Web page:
Fort Worth BBQ-palooza, Day2 : The Englishman Gets Tangy at Cousin's
Photos by Sarah Yu
Congratulations, you've made it to part two of three of my Fort Worth Barbecue Road Trip, in which the venues are selected at random and the reviews don't matter. You told me to go to Angelo's. I didn't listen to you. I am a dangerous rebel who does things you don't expect. Don't change the subject. Remember the challenge I issued you last time? Have you done it yet? Have you even left the house since then? I knew it. You're such a disappointment to me. Get on with it, you cretin.
Here is a quick way to prove that you are, without doubt, insane, upon first meeting someone. First, arrange to meet them at a restaurant. Second, on the way to that restaurant, go to another restaurant, of the exact same type, and eat a meal there (bonus points for the earlier meal being exactly the same as the later meal). Finally, greet them, 45 minutes late, at the restaurant you arranged to meet at, and tell them with a straight face that you were late because you went and got more of the same kind of food on your way to eat food with them.
Flawless victory. The look on their face, of confusion, repulsion, anger, and perhaps even fear, will be worth the price of the extra food. And this is exactly how we met up with two further people at Cousin's Bar-B-Q, delayed from a pre-barbecue trip to Longoria's BBQ. I wanted to go to Cousin's after sampling their delicious ribs at October's TITANIC RIB SHOWDOWN OF TITANS in Downtown Dallas, and because the much-venerated editor of City of Ate, Patrick, seemed to have a strange desire for Cousin's that he was unable to explain without drooling. I'm not sure if it was the thought of food that caused the drooling, but I took the hint and went.
The second plate of ribs, sausage and brisket in a day. You'd think that'd get monotonous. You'd be wrong.
This place smells more delicious than any barbecue place I have been in. That is a fact. The air hangs heavy with tasty, pregnant with brisket and anticipation. Getting a three-meat plate of brisket, rib and sausage ($15), I completed the bonus task of eating the exact same thing I had bought at the previous venue. I should point out that all of this was being shared between four people. Cousin's and Longoria's are only 15 minutes apart. The two people we were meeting had already finished their food, while we were at a different barbecue place. Seriously, illustrating my own mental illness isn't getting any less funny to me.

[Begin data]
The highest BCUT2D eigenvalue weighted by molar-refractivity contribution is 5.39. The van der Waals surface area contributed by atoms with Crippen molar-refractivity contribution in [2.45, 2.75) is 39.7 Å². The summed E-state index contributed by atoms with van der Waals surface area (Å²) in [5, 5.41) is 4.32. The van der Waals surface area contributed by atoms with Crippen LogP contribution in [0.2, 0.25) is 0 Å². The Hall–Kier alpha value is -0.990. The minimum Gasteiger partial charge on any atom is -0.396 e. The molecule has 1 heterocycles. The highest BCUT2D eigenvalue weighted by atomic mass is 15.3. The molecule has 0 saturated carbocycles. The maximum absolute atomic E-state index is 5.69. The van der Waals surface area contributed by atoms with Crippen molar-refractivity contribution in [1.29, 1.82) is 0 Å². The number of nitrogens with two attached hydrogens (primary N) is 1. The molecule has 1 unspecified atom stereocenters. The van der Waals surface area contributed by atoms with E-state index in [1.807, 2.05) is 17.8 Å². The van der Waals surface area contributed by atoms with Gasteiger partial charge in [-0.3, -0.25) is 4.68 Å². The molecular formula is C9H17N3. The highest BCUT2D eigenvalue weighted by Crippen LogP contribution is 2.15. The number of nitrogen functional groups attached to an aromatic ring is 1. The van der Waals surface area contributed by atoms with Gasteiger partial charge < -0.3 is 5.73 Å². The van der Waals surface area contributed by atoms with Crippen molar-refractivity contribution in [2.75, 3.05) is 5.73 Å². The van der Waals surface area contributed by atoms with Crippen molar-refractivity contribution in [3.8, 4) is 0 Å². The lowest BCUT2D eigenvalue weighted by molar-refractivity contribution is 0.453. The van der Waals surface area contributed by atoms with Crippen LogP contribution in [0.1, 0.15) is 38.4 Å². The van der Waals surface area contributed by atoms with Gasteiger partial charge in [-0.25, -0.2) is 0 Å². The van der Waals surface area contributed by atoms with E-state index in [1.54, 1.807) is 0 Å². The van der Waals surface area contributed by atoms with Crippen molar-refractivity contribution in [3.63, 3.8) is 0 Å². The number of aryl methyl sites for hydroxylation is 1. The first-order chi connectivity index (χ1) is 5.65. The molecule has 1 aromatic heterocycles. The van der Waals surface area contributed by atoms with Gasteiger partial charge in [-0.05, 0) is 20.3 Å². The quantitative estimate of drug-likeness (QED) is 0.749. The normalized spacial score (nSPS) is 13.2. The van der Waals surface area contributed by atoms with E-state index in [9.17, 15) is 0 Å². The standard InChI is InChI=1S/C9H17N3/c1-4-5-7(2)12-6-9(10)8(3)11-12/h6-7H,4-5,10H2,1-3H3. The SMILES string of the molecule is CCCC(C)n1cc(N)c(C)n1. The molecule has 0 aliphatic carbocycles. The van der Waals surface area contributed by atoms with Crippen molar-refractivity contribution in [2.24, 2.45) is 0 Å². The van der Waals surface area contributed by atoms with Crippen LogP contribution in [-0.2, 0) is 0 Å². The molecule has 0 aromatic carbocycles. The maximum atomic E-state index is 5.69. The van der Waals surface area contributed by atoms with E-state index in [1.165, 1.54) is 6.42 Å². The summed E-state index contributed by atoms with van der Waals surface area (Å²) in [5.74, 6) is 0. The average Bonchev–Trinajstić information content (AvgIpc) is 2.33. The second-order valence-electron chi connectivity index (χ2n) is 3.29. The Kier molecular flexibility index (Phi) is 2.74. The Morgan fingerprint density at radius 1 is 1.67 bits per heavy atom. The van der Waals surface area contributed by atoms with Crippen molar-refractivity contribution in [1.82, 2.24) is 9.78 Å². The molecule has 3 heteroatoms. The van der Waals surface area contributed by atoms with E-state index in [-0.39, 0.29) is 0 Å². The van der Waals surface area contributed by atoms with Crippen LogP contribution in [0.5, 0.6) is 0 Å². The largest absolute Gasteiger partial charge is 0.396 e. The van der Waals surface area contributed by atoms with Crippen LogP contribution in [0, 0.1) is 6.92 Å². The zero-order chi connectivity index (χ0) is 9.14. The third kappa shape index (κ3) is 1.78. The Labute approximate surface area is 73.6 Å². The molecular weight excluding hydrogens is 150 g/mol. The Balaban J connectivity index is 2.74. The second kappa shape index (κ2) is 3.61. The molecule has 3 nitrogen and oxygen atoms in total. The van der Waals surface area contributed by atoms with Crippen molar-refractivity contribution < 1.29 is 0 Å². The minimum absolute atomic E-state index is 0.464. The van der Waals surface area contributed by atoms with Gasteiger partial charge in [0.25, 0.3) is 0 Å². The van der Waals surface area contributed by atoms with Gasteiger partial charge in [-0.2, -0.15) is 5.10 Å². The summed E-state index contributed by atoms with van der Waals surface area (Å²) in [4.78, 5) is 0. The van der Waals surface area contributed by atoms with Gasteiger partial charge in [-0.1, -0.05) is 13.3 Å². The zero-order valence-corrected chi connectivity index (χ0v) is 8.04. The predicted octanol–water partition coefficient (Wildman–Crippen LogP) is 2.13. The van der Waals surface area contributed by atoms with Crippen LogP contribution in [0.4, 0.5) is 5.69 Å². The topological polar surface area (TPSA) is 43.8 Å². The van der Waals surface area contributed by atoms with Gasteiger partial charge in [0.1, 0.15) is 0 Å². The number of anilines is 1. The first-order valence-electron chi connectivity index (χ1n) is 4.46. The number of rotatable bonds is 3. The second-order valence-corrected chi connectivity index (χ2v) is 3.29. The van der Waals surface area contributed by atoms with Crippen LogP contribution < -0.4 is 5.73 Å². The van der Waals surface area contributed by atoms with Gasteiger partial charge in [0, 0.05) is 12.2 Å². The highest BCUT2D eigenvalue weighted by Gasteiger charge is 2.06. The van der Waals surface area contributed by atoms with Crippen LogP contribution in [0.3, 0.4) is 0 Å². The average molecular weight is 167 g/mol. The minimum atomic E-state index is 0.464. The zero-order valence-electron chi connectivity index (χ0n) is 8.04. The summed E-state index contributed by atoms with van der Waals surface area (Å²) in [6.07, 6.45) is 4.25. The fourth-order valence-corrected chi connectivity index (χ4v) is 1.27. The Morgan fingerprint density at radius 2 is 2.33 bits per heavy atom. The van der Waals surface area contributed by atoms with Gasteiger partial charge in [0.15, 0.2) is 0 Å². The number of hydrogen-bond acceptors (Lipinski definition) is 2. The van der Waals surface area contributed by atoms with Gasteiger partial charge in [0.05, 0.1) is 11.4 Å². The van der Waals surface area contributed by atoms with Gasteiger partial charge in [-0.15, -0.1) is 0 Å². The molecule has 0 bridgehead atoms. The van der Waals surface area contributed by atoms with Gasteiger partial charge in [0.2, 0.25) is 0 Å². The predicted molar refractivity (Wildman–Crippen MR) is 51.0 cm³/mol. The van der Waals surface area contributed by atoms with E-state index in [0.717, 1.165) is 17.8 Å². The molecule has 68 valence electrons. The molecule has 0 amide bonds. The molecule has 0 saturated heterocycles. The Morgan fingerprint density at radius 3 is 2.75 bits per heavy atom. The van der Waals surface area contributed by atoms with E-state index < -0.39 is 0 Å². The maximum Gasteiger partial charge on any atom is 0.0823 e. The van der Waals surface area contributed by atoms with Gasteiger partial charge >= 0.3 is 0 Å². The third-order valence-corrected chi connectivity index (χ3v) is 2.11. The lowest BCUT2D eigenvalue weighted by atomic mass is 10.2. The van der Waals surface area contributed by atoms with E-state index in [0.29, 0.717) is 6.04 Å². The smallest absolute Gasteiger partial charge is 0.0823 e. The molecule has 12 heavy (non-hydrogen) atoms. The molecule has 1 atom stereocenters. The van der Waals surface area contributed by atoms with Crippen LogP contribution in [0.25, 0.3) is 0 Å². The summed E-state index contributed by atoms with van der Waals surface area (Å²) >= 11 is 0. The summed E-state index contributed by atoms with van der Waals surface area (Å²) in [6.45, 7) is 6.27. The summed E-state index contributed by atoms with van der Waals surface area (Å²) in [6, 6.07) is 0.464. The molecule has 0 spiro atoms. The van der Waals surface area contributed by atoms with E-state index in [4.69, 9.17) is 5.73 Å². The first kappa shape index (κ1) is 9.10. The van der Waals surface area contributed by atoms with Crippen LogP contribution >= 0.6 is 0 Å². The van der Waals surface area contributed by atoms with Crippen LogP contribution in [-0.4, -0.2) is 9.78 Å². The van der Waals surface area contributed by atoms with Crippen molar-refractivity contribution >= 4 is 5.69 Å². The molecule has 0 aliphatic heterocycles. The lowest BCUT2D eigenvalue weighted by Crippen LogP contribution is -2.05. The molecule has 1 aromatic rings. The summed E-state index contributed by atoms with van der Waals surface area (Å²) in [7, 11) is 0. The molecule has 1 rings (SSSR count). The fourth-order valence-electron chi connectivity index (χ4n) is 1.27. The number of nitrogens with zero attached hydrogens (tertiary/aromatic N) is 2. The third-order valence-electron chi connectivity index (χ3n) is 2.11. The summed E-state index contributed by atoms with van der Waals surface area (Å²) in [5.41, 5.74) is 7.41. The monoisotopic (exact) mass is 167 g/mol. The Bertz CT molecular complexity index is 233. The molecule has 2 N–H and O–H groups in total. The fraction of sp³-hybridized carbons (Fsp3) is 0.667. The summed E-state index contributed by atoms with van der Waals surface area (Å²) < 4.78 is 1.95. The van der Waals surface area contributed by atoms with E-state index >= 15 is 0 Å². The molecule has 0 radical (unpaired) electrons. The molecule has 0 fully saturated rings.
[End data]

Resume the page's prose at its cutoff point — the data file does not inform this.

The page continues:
The ribs are unique. The rub on them is incredibly tangy and super-sharp. The meat itself is cooked to perfection, but the tang really separates the men from the boys. Three quarters of the Barbecrew reject them after a couple of bites. One guess who the last man standing is. I really like them. I love things with a sharp taste that occupies my whole mouth. Of the rest of the group, two of them won't even touch margaritas, and the third is 12 and loves chicken nuggets. They're a bad control group. If you like food that punches your taste buds with zest, fury, meat and joy, then you cannot go wrong with Cousin's ribs. They are some of the best I have ever had.
The brisket is also smokier and moister than average (although the slices are super-thin), and although the sausage is relatively sub-par and the sides taste Kraft-standard, I am still to this day delighted by the ribs. I wonder if I can obtain the rub, and just apply it to all my food? Zesty rub cookies. Mmmm. I tried to get a photo of a lone rib, but I ate most of it before I considered my duty to the reader, so you're going to have to go and check it out for yourself.
Maybe get some brisket sausage on the way?
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